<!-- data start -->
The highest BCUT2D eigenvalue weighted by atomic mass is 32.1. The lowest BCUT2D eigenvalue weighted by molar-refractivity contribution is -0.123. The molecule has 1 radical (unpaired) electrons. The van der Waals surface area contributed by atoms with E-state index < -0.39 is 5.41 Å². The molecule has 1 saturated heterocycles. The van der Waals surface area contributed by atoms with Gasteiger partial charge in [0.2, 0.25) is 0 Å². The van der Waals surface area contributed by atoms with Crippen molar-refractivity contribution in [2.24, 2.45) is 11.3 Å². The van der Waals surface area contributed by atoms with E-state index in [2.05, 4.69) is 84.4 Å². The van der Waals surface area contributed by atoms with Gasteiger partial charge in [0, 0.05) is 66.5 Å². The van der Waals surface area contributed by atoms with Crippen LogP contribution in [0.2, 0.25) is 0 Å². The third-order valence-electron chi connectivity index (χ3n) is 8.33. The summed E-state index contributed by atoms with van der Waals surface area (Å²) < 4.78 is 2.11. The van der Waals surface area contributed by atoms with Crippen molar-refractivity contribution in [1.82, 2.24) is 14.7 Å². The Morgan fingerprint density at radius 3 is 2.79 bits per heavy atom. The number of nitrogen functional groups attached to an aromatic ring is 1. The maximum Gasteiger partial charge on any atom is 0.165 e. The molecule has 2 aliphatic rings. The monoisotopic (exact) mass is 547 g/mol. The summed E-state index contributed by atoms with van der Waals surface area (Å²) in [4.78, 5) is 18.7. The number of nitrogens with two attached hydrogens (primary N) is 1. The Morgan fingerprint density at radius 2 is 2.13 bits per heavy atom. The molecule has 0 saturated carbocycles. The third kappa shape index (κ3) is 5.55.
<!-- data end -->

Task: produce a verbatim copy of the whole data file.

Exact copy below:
The highest BCUT2D eigenvalue weighted by atomic mass is 32.1. The lowest BCUT2D eigenvalue weighted by molar-refractivity contribution is -0.123. The molecule has 1 radical (unpaired) electrons. The van der Waals surface area contributed by atoms with E-state index < -0.39 is 5.41 Å². The molecule has 1 saturated heterocycles. The van der Waals surface area contributed by atoms with Gasteiger partial charge in [0.2, 0.25) is 0 Å². The van der Waals surface area contributed by atoms with Crippen molar-refractivity contribution in [2.24, 2.45) is 11.3 Å². The van der Waals surface area contributed by atoms with E-state index in [2.05, 4.69) is 84.4 Å². The van der Waals surface area contributed by atoms with Gasteiger partial charge in [0, 0.05) is 66.5 Å². The van der Waals surface area contributed by atoms with Crippen LogP contribution in [0.2, 0.25) is 0 Å². The third-order valence-electron chi connectivity index (χ3n) is 8.33. The summed E-state index contributed by atoms with van der Waals surface area (Å²) < 4.78 is 2.11. The van der Waals surface area contributed by atoms with Crippen molar-refractivity contribution in [1.82, 2.24) is 14.7 Å². The Morgan fingerprint density at radius 3 is 2.79 bits per heavy atom. The number of nitrogen functional groups attached to an aromatic ring is 1. The maximum Gasteiger partial charge on any atom is 0.165 e. The molecule has 2 aliphatic rings. The monoisotopic (exact) mass is 547 g/mol. The summed E-state index contributed by atoms with van der Waals surface area (Å²) in [4.78, 5) is 18.7. The number of nitrogens with two attached hydrogens (primary N) is 1. The Morgan fingerprint density at radius 2 is 2.13 bits per heavy atom. The molecule has 0 saturated carbocycles. The third kappa shape index (κ3) is 5.55.